Tips For Maintaining Leather Watch Straps
You’ve spent a pretty penny on that IWC watch and you want to upkeep maintenance on the band, or you’ve been watching your old strap falling into disrepair over the years. The case can be magnificent, dashing, and all of the above, but if the leather strap is falling apart, it’s not going to impress anybody. Here’s what to do:
Avoid Sweat and Buildup
Not to be gross here gents, but have you ever worn your watch for too long, and gotten a whiff of something when you finally take it off? Water only needs four hours to grow bacteria in a warm, dark place. That warm dark place would be underneath your leather strap, and that bacteria eats away at your leather.
Make sure you’re taking this off each night and before each shower. When you wash your hands at work, take this off for a moment. It airs it out, and avoids the possibility that any water slipped under the strap, keeping everything dry and protected.
Use Leather Protector Spray
We usually use these for leather jackets or leather shoes, but it applies directly to leather watch straps as well. Even if you’ve got a minimalist watch with a rather plain-looking band, it can still benefit from a bit of protector.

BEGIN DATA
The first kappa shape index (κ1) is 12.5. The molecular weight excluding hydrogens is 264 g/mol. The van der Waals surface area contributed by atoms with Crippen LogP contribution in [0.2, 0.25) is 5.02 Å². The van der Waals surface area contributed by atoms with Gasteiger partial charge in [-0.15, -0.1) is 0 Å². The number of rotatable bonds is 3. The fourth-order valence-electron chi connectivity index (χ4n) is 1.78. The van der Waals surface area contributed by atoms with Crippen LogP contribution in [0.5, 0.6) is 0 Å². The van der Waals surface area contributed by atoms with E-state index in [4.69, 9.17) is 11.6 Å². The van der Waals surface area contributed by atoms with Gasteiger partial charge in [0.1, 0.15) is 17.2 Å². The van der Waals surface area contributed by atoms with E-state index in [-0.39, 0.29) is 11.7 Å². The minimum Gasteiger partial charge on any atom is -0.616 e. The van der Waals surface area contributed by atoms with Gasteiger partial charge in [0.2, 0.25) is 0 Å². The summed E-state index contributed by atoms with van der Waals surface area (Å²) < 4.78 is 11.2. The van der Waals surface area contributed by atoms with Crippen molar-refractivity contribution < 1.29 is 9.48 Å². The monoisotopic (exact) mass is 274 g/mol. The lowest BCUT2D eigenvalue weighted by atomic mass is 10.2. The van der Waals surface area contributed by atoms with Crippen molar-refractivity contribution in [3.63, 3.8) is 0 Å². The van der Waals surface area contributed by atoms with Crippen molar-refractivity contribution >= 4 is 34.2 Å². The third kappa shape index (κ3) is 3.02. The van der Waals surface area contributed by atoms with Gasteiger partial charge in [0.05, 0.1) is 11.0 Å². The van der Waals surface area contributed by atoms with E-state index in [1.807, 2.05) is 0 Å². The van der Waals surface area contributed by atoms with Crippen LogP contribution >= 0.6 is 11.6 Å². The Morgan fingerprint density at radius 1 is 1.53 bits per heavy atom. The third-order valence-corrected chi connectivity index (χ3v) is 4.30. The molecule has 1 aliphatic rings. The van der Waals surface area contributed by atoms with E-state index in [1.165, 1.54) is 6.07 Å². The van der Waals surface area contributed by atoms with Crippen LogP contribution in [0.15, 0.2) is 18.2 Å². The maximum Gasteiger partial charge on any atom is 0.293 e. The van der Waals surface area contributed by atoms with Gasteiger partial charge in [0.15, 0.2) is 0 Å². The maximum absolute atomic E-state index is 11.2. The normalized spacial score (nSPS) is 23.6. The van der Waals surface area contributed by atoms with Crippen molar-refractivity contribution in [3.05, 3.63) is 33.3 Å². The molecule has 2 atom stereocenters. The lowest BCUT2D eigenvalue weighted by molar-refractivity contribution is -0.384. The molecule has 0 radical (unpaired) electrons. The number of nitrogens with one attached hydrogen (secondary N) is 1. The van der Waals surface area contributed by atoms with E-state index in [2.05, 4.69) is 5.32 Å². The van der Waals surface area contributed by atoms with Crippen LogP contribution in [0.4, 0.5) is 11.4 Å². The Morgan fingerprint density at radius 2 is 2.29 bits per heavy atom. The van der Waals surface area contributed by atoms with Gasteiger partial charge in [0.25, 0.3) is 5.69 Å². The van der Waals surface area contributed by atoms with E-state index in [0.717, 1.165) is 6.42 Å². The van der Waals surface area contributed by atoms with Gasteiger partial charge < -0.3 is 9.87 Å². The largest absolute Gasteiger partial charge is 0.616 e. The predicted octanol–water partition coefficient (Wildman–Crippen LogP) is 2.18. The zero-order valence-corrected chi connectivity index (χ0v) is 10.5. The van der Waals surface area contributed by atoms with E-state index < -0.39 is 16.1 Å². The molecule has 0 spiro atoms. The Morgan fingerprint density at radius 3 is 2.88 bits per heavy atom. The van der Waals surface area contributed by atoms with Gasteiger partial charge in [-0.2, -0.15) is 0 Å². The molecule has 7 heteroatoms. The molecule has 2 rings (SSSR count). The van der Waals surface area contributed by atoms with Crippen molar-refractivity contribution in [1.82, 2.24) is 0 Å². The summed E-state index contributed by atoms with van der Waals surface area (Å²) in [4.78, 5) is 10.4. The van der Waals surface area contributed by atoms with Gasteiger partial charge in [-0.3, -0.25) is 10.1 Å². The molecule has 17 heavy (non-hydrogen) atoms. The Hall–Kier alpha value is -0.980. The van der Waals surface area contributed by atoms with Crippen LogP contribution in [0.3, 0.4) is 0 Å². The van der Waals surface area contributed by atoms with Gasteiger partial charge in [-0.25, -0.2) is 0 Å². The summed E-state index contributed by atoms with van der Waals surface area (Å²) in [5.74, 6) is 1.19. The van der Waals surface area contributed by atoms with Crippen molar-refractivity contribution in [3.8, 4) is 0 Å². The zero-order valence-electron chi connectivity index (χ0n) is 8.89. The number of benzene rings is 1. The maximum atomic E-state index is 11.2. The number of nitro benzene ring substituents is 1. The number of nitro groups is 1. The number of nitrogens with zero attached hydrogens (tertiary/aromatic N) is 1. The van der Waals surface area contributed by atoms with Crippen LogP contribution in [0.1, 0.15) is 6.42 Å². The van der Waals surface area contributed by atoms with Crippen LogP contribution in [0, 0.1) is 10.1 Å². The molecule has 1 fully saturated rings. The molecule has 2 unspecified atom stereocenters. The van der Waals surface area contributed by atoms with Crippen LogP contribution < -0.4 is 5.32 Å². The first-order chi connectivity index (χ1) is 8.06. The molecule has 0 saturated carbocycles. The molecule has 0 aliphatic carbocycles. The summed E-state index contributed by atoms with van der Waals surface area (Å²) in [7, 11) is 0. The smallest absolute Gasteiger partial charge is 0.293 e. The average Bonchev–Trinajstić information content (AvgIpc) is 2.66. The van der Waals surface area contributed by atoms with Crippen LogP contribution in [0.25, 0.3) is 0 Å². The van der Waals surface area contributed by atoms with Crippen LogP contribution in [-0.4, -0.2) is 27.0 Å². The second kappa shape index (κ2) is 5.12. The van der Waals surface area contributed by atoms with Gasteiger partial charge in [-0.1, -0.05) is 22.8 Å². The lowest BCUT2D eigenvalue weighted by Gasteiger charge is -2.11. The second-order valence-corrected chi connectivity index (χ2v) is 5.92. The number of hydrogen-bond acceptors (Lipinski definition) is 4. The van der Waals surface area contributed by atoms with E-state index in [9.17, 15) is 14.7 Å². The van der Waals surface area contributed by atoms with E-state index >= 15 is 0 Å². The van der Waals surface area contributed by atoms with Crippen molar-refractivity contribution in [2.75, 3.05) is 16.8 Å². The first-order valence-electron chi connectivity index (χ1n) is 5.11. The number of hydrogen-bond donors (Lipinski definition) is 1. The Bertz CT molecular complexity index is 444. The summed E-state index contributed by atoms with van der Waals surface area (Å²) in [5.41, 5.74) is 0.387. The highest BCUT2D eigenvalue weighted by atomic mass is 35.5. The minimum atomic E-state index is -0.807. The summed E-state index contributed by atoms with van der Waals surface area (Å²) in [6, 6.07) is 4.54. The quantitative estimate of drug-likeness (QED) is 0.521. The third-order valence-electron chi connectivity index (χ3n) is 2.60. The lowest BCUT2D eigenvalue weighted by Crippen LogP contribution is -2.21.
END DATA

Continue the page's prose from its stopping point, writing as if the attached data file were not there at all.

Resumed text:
Leather naturally possesses certain oils that are destroyed over time by direct sunlight, heat, and are no match for standard dish soap. If you’ve ever washed your leather watch band with a bit of Dawn, you’ve introduced your watch to its number one enemy. Leather protector spray, or even certain essential oils, are the only way to upkeep the elasticity and smooth finish to your leather watches. This prevents cracking, chipping, and slows the effects of fading.
Keep the Buckle Clean
Grime builds up on that buckle so easily, you’d be shocked. Sweat stick to metal like glue, and if you don’t believe that, just look at the underside of your watch case. Don’t worry, we’ll wait.
Gets pretty grimey, huh? The buckle moves throughout the leather, gathering dust, dirt and debris, and most of all, sweat. You don’t have to go crazy and detach the buckle entirely, just give it a bit of a wipe-down with a dry paper towel each time the watch is off.
Check the Stitching
If you notice a bit of fray cropping up on the stitches of your leather watch strap, stop what you’re doing. When this goes loose, it’s like a gateway allowing moisture in, and damaging the oils of the watch. Your local mall watch kiosk, or perhaps even the manufacturer, will be able to handle all of this for you.
Unfortunately, there’s not a lot you can do to prevent this from happening. It just happens with time, and is a direct result of the quality of leather, as well as a reflection on the brand who built it.
Understand What Kind of Leather It Is
Leather isn’t just leather; just like different cuts of beef, you have varying degrees of quality depending on what type of leather it is. Let’s break them down, and the alternate care tips to get you fully prepared. If you’re not certain what grade leather watch strap you have, find the sales page where you purchased it, or look it up by brand.